Through my blog, I have had the good fortune to interview a number of interesting, accomplished photographers. (A big thanks to all of them.) The links were scattered across this blog, however, and anyone new to the series would have been hard pressed to find and read them in one place. Interviews that appeared in several parts can now each be read on a single web page.
In the hopes of giving them a larger audience, I am planning on pulling the interviews together for an online book. If you know a small press publisher who might be interested, please let me know. I have also toyed with the idea of collecting the interviews as a publish on demand (POD) book (which would sell at cost) or an ebook (which would be freely downloadable) on something like Lulu.com. Versions of this blog entry will serve as my placeholder as I continue working on the book.
Through the Looking Glass: Photographer Interviews
Jon Anderson (Interview and Photo Tips & Techniques)
Alan Chin (profile)
James Whitlow Delano
Prix Pictet jury chairman Francis Hodgson recently wrote about the photography prize’s short list in the Financial Times.
There is a word in all of this upon which I would like to rely more than I can. It is a word that hardly construes as a proper verb. It’s also difficult to translate. The word is “matter”. The vast majority of pictures just don’t matter. The photographer had nothing to say, or has been unable to say something meaningful. Photography is demotic and vernacular, and much of it is of no great interest. Yet it is only within that deep mulch that the few major exceptions can be seen to flourish. At the same time photography remains a perfectly ordinary cultural activity in that it responds to analysis. A picture should be demonstrably good or bad for coherent reasons. But not everybody’s mattering is the same. The pictures presented here are very different. But every one of them matters.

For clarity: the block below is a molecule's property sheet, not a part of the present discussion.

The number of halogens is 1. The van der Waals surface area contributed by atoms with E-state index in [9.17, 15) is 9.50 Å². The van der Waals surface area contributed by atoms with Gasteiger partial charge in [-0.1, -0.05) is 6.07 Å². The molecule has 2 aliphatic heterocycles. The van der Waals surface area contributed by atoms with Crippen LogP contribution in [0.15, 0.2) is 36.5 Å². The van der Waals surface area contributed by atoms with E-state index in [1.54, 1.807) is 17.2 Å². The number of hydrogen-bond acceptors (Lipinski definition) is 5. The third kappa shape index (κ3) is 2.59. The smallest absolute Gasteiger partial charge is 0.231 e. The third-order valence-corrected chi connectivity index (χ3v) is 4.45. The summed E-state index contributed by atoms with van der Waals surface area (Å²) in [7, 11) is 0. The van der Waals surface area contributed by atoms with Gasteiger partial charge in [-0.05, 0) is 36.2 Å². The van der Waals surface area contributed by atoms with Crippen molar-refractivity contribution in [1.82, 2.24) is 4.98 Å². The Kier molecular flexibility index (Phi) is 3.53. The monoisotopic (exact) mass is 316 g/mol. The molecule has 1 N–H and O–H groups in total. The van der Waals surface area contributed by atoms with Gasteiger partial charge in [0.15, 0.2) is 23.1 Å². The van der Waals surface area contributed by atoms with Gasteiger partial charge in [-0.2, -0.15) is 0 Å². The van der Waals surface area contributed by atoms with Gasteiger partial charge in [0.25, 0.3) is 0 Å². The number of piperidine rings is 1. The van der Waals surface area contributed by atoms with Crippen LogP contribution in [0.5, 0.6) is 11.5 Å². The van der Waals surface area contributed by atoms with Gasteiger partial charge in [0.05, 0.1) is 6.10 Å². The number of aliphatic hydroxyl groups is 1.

DoubleExposure profiles dance photographer Erik Tomasson, the resident photographer for the San Francisco ballet. He notes that he generally uses existing lighting and that he tries to capture the dancers in their natural environment during rehearsals or performances.
I have never directed a dancer to do a specific action. Everything I shoot is totally in the moment. I try to respect their work and stay out of the way as much as possible. I have never liked images of dancers when they are set up or even in a studio. To me, the emotion is lost when dancers are shot in a studio and posed and it just feels too contrived for me. Its kind of the same to me as if someone told David Beckham to pose shooting a goal in studio. He may be able to recreate how he would shoot a goal, but the energy of the game would be lost. It’s the same with dancers. There is an energy there that I’m trying to capture that can only be caught when they are in their environment.